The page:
DENVER - A Centennial couple involved in a hit-and-run crash on Interstate 25 believe they were victims of a collision caused by street racing.
Jean Duane and her husband Mark Peretsman were driving back from Boulder with Duane's 90-year-old mother on Sunday night, when a speeding driver caused a chain reaction crash around 10 p.m. on southbound I-25 at Yale Avenue.
"We were just driving down I-25 at about 60 miles per hour and I heard this loud screeching right behind me," said Peretsman. "I just heard this horrible skidding and metal sound and the next thing you knew, we were hit."
A vehicle, they described as a navy BMW, hit another car which then slammed into their SUV.
"There were two people in the BMW and both of the people ran away," said Duane. "I think the moment that I realized that our (Christmas) plans had abruptly changed was when the airbag exploded in my face."
Four airbags deployed in their SUV. Both Duane and her mother were taken to the hospital by ambulance.
"I couldn't even turn around to see my mother in the backseat; I could hear her writhing in pain. I thought she was dying," said Duane.
The three were supposed to fly to California on Monday to spend Christmas with other family members.
"I couldn't get up yesterday without pain medication," said Duane.
"I guess our Christmas gift is we're still alive."
Denver Police told 7NEWS they are investigating the accident as a speed-related hit-and-run.
"(An officer) came to the door of my hospital room and told us that it was street racing. It's a known thing that happens every Sunday night from 9 p.m. until 2 a.m.," said Duane.
"They explained that this kind of accident is not uncommon; there's a lot of street racing going on in Denver that we were totally unaware of," said Peretsman.
Earlier this year, 7NEWS went undercover and watched street racing take place on multiple Sundays just off of Sixth Avenue near I-25.
Dozens of drivers raced their vehicles, taking up the entire stretch of a two-way street. In some cases, three cars would race down the street at once. Each time, once the first Denver police car arrived with its red-and-blue lights flashing, the drivers would zoom off. On the days we observed, officers did not pursue the drivers and no one was arrested.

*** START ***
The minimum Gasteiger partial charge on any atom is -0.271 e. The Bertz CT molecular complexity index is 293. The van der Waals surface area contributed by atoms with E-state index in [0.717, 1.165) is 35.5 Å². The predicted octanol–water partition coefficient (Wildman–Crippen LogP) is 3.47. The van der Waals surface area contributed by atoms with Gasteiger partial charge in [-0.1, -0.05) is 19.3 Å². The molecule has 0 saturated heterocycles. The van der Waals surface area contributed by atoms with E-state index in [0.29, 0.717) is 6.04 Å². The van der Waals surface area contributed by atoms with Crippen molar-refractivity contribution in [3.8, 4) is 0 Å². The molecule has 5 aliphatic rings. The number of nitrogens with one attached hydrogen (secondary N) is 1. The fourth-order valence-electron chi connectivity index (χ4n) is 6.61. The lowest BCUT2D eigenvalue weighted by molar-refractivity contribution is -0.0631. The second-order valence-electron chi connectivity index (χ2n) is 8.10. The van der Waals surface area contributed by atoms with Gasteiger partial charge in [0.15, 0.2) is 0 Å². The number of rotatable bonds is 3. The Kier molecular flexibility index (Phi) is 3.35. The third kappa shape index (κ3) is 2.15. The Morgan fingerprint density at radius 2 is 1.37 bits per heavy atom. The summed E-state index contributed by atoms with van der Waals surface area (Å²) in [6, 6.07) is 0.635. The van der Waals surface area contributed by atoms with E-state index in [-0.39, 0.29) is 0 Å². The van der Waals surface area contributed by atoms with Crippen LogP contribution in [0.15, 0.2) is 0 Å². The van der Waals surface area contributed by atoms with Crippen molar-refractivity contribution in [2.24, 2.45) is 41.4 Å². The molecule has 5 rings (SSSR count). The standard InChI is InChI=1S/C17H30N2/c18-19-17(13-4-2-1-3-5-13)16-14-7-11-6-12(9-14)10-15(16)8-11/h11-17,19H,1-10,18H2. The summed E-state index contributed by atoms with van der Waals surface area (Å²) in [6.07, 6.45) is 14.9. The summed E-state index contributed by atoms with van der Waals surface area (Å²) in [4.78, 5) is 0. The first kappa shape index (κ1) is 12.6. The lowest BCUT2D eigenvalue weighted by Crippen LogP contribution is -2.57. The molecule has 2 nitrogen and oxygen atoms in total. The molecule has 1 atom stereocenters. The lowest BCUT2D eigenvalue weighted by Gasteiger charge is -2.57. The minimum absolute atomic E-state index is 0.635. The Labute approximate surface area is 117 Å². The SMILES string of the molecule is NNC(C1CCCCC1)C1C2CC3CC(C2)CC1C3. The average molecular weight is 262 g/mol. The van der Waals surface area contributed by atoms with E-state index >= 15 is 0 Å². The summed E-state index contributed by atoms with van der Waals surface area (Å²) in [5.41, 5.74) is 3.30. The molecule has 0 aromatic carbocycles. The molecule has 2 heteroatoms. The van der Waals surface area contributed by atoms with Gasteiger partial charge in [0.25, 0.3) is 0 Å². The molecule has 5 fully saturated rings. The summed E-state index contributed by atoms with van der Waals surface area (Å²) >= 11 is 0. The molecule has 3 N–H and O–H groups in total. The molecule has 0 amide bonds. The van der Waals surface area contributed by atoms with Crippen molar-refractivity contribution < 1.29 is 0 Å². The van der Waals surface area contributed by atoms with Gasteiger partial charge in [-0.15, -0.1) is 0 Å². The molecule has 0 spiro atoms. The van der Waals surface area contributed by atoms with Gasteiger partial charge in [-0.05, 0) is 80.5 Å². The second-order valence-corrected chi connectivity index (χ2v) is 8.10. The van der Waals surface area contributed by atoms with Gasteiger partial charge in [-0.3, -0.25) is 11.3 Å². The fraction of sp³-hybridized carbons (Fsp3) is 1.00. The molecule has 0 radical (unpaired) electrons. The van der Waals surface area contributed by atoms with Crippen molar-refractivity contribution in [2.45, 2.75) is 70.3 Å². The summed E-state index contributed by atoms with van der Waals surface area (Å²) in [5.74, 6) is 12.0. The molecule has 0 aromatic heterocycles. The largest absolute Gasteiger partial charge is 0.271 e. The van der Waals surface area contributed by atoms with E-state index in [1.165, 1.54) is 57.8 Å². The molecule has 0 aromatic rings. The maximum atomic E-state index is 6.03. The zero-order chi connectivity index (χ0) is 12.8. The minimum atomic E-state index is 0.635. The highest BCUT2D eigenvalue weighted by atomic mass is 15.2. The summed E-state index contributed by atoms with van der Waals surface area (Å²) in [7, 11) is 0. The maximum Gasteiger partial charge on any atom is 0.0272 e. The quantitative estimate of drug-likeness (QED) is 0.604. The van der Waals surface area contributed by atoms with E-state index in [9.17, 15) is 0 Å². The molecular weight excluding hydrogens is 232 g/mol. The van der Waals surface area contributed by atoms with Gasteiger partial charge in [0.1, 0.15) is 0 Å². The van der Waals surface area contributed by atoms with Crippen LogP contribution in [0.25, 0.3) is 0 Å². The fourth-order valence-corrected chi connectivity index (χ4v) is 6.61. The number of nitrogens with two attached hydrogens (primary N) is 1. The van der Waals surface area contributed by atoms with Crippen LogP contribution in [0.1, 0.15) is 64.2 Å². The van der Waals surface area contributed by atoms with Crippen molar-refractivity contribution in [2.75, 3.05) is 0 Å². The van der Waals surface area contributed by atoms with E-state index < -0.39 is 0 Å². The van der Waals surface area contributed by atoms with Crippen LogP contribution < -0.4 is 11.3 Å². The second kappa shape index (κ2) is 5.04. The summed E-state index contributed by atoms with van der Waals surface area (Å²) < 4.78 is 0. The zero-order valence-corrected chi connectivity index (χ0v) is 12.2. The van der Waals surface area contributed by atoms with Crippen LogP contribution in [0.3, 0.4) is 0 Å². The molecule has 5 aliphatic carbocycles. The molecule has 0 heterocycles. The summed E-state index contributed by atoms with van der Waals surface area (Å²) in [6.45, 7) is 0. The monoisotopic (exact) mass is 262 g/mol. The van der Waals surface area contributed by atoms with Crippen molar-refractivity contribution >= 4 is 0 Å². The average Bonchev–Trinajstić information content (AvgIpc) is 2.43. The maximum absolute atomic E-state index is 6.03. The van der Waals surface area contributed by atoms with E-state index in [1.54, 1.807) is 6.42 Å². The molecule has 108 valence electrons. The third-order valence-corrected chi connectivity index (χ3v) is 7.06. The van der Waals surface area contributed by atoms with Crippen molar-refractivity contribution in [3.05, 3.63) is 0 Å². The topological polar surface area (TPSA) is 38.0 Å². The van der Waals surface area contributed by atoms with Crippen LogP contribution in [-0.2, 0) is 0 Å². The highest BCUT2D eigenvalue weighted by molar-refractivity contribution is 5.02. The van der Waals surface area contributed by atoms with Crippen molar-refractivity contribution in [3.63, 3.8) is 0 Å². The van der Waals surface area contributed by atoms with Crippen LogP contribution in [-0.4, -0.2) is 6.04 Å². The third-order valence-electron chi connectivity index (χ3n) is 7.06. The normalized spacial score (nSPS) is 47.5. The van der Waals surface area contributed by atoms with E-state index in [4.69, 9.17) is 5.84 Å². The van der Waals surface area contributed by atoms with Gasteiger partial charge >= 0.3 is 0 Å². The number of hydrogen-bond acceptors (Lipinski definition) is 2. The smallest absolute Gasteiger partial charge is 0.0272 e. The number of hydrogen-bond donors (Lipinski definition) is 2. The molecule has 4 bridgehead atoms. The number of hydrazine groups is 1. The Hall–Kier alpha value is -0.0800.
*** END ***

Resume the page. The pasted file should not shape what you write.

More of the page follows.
"Street racer, you wrecked our Christmas, but more important you're wrecking people's lives," said Duane. "Be accountable for what you did."
The following is a letter Duane wrote, hoping that the driver who caused the crash will read it:
Dear Street Racer,
On Sunday evening we were on our way home from picking up my mother, chatting about the trip we planned to start the next morning to California to visit my sister and her family for Christmas. At her age of 90, we know we have only a few more chances to make this type of journey. We talked about how beautifully my sister decorates her home, our traditions of singing together on Christmas Eve, and the delicious meals with her family and friends.
We didn’t anticipate the violent collision we were about to be in when we were hit from behind on I-25 by a car that was careening out of control after being hit by you at a very high rate of speed. Our vehicle spun violently and crashed hard into the cement divider wall, and then spun back across the highway. We were saved by the multiple airbags, seatbelts and stout construction of our vehicle.
When we came to rest we were completely disoriented but braced for additional impacts that thankfully didn’t come. The car was full of the smoke and smell of the airbags. My chest was seized with intense pain and all I could hear was my mother writhing in pain in the backseat. I was flooded with fear and shock. My husband was able to call 911 and help soon arrived.
At the hospital, we learned from the Denver Police that you were going 100 mph in your navy BMW in a street race – weaving in and out of traffic on I-25 around the Yale exit. There were eyewitnesses that said you hit the car behind us, causing it to roll. Your car came to a stop in front of ours and you and your companion ran from the scene of the accident.
Street Racer, there were two babies and a young mother in the other car you rolled. They were upside down in the wreck you ran from. I can understand panicking after causing such a bad chain reaction, but this was no accident. You were deliberately driving fast and recklessly in an apparent organized event that happens regularly on Sunday nights in Denver, according to the police.
After been examined, X-rayed and CAT scanned we were released from the hospital. We are all badly bruised and trying to get past the mental anguish. We are unable travel to California. The shakes and chills of the shock lasted hours. The two crashing impacts have played over and over in my mind ever since. Our vehicle is very damaged. It will be a large unexpected outlay to replace it.
I’m unpacking my suitcase this Christmas Eve, depressed as I hang up the outfit I planned to wear at the Christmas Eve dinner, and the other on Christmas day. I’m disappointed about not sharing a Christmas with my sister, and instead of feeling the warmth and love of family and friends this holiday I feel pain in my chest, back, neck and heart. I am worried about my mother.
Street Racer, you may not have killed anyone this time, but you wrecked our Christmas, our vehicle, and rattled our spirits and deprived us of enjoying our traditions.
Did you think of that as you cowardly left the scene?